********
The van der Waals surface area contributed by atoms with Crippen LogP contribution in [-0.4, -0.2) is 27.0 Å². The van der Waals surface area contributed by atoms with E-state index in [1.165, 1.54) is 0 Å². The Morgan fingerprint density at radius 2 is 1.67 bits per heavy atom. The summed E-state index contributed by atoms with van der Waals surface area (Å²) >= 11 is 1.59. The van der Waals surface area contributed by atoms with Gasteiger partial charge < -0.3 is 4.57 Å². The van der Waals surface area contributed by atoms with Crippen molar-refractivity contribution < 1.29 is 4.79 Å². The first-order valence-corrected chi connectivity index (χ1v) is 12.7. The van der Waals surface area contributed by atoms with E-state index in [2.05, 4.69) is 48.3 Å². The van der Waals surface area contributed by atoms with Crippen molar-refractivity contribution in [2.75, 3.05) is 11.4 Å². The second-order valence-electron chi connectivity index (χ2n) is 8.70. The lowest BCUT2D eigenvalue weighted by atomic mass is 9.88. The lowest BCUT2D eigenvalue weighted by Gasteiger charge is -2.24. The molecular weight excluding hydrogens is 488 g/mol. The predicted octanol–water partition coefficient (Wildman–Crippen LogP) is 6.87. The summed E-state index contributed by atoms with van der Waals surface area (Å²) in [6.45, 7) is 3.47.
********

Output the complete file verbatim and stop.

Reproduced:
The van der Waals surface area contributed by atoms with Crippen LogP contribution in [-0.4, -0.2) is 27.0 Å². The van der Waals surface area contributed by atoms with E-state index in [1.165, 1.54) is 0 Å². The Morgan fingerprint density at radius 2 is 1.67 bits per heavy atom. The summed E-state index contributed by atoms with van der Waals surface area (Å²) >= 11 is 1.59. The van der Waals surface area contributed by atoms with Gasteiger partial charge < -0.3 is 4.57 Å². The van der Waals surface area contributed by atoms with Crippen molar-refractivity contribution < 1.29 is 4.79 Å². The first-order valence-corrected chi connectivity index (χ1v) is 12.7. The van der Waals surface area contributed by atoms with E-state index in [2.05, 4.69) is 48.3 Å². The van der Waals surface area contributed by atoms with Crippen molar-refractivity contribution in [2.75, 3.05) is 11.4 Å². The second-order valence-electron chi connectivity index (χ2n) is 8.70. The lowest BCUT2D eigenvalue weighted by atomic mass is 9.88. The lowest BCUT2D eigenvalue weighted by Gasteiger charge is -2.24. The molecular weight excluding hydrogens is 488 g/mol. The predicted octanol–water partition coefficient (Wildman–Crippen LogP) is 6.87. The summed E-state index contributed by atoms with van der Waals surface area (Å²) in [6.45, 7) is 3.47.